Qigar paused and concluded speculation on that matter was above his rank. Instead, he demanded, although he could have easily guessed at the answers, “Information delay? Casualty rate?”

“1.3 seconds before the alarm—the time it took for our communication network to process the data. As for casualties, everyone. Our satellite detects no life forms in the wreckage. A likely outcome, as the impact vaporized the planet’s molten core, which would have sterilized surrounding masses. Uh … on the subject of Aredemos ...”

The synthe paused.

“Well?” Qigar practically snarled through his flared proboscis.

The synthe pressed her palm against the side of her head as if trying to concentrate. In a way, the image was accurate—she was exchanging a great deal of information with the communication network in that moment and all her cognition circuits were active.

“Sir, we’ve isolated the aberrant being’s course. He is heading toward sector c-xv-209-r7, the gravity well at the bottom of an artificial black hole.”

Qigar rolled six of his nine eyes.

“He thinks he is going to rescue Kirri, as in that twisted space lie many of the sub-dimensional vortices where prisoners of war and other undesirables are isolated. Kirri’s imprisonment codex, when activated, opens to a rift to a dimension therein. A fool’s errand, as the tidal forces of that space, both physical and spiritual, will stringify Aredemos both body and soul. If he survives that, he will be trapped in a rift and, if he is anything like Kirri, subjected to fantasies of his mind’s own making. A better fate than the fratricidal brute deserves, if you ask me.”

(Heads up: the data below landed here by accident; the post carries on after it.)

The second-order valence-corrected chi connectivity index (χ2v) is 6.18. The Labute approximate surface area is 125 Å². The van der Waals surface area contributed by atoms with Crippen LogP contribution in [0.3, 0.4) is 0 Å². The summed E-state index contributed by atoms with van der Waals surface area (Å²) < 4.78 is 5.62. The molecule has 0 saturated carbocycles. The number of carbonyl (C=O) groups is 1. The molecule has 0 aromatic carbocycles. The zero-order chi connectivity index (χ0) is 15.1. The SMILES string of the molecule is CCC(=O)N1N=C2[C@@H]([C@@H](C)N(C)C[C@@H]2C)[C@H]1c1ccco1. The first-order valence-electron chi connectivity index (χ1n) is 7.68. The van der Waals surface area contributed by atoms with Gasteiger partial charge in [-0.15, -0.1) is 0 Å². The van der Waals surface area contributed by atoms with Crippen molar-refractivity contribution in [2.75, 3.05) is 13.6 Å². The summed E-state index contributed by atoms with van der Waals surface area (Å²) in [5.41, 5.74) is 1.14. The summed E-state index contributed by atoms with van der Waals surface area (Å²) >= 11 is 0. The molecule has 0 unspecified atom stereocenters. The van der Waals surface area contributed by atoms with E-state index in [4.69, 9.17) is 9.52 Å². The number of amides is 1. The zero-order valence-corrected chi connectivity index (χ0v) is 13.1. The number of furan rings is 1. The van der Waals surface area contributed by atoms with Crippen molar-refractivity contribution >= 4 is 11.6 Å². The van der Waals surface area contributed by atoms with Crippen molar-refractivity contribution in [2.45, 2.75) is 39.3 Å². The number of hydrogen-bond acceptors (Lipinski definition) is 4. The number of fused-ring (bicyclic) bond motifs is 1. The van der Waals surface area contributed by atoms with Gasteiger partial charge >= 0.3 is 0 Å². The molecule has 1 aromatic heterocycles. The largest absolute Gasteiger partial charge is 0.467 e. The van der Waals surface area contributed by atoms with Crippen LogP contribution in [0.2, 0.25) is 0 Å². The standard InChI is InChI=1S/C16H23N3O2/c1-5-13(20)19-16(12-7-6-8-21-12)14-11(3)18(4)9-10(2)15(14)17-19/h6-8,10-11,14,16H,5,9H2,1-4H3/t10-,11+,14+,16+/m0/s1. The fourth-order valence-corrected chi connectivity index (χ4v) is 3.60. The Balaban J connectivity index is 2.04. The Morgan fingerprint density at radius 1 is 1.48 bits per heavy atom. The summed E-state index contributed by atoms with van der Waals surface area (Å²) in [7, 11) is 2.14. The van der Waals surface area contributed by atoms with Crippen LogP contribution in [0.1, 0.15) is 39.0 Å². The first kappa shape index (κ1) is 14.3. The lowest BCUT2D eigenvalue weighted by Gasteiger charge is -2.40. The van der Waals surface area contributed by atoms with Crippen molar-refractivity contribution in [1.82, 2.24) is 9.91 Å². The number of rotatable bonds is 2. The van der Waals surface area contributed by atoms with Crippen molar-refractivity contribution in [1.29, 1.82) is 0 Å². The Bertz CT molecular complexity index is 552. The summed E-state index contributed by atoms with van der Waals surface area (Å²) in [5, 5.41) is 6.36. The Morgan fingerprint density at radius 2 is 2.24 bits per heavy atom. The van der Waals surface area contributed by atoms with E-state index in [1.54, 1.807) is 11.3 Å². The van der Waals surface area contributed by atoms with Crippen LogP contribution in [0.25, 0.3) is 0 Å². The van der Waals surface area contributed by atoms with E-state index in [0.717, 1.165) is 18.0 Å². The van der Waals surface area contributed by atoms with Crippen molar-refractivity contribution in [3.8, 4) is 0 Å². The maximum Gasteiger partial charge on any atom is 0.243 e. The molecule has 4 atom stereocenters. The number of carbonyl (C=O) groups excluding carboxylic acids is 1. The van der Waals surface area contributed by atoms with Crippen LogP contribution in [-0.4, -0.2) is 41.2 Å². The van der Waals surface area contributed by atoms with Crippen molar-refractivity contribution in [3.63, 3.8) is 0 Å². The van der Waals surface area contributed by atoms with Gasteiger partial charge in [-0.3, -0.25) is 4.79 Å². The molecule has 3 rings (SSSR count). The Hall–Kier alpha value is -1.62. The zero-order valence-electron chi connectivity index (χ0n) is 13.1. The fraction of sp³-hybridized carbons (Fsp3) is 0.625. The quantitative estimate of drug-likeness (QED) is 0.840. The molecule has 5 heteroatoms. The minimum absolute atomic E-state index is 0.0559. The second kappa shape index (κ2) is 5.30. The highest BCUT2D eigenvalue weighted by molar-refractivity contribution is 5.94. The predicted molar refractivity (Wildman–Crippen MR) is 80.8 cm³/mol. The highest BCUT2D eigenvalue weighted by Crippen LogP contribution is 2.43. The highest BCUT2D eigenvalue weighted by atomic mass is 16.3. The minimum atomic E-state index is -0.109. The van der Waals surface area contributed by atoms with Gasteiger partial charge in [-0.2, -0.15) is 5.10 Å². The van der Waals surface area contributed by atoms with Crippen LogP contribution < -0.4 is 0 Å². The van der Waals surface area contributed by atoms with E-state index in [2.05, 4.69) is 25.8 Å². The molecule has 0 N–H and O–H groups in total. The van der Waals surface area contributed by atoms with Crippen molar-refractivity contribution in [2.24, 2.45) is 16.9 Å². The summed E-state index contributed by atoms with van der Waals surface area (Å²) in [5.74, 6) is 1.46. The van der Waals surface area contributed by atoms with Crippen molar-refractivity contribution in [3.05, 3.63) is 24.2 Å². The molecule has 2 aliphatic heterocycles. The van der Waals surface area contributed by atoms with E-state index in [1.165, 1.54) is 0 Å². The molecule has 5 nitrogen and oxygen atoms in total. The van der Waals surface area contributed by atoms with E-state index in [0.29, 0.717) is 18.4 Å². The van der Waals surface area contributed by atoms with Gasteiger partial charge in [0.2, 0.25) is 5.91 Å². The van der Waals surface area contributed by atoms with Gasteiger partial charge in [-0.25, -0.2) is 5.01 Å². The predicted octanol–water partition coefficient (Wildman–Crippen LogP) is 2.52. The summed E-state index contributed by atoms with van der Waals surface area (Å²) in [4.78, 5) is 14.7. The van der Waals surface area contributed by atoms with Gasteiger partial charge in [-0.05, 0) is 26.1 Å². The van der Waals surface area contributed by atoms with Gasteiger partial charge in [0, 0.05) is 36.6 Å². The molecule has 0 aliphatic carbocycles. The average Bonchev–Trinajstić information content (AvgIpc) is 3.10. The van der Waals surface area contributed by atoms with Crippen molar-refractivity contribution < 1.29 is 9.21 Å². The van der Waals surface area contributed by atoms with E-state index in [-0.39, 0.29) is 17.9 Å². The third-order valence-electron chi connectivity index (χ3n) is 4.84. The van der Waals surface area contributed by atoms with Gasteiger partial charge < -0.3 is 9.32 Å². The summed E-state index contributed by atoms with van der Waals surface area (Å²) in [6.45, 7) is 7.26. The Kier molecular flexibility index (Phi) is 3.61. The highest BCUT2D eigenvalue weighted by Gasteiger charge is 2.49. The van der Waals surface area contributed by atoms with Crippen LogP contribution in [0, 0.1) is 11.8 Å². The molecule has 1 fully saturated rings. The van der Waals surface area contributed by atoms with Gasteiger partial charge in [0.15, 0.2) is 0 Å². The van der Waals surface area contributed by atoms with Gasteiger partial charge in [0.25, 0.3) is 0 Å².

“Enough speculation,” Nenegin appeared and silenced the chatter on the bridge. Normally, a Cizran of his rank and experience would have an apprentice instead of a wa’ali. His, however, was recently promoted to commander and reassigned to her own ship. Instead, he, the only Cizran aboard the Dira var-sha, suffered a fool for the sake of his vanity. Qigar’s musings were of a top secret nature and not something meant to be prattled about on the bridge where anyone could hear it. That matter would be dealt with appropriately. In the meantime, everyone stilled. The only noises were the two alarms and muffled breathing. The only changes in scenery were the intermittent flashes of alert lights. His gaze swept the chamber and settled on Qigar who awkwardly shrank back in fear beneath the admiral’s inspection. “I’m aware of the situation. We’re changing course. Acknowledge intent to render aid and set a course for the Vepsis Dol’s distress signal.”

“Yes, Admiral,” Qigar stammered.

“Also, relay all prisoner confinement codexes to Gereza, priority one off maximum. We may need the space for some new detainees and Silexes will be able to observe more actively than we. Once that is complete, resequence to free confinement zones. I’ll prepare a memo for the warden to accompany the request”

Horrified, the first officer blurted out, “Resequencing without physical hand-off and authorization at Gereza Proper will mean abundantly more paperwork! Plus there is the matter that our codexes lead to military and espionage zones, not standard penal zones!”

“A little paperwork never hurt anyone,” Nenegin threatened, turned, and left. He had his own paperwork to file.

Even so, in Nenegin’s mind, he knew he would rather do anything else. Likewise, he would rather attend more important matters than assisting a stranded vessel, but he was desperate to put off standing before the Si’ab reporting on how he let a submoronic insect on steroids destroy a planet under his protection that was cultivated and veritably ripe for konul harvest and mineral extraction. It was a waste of resources that put him at risk for demotion or worse.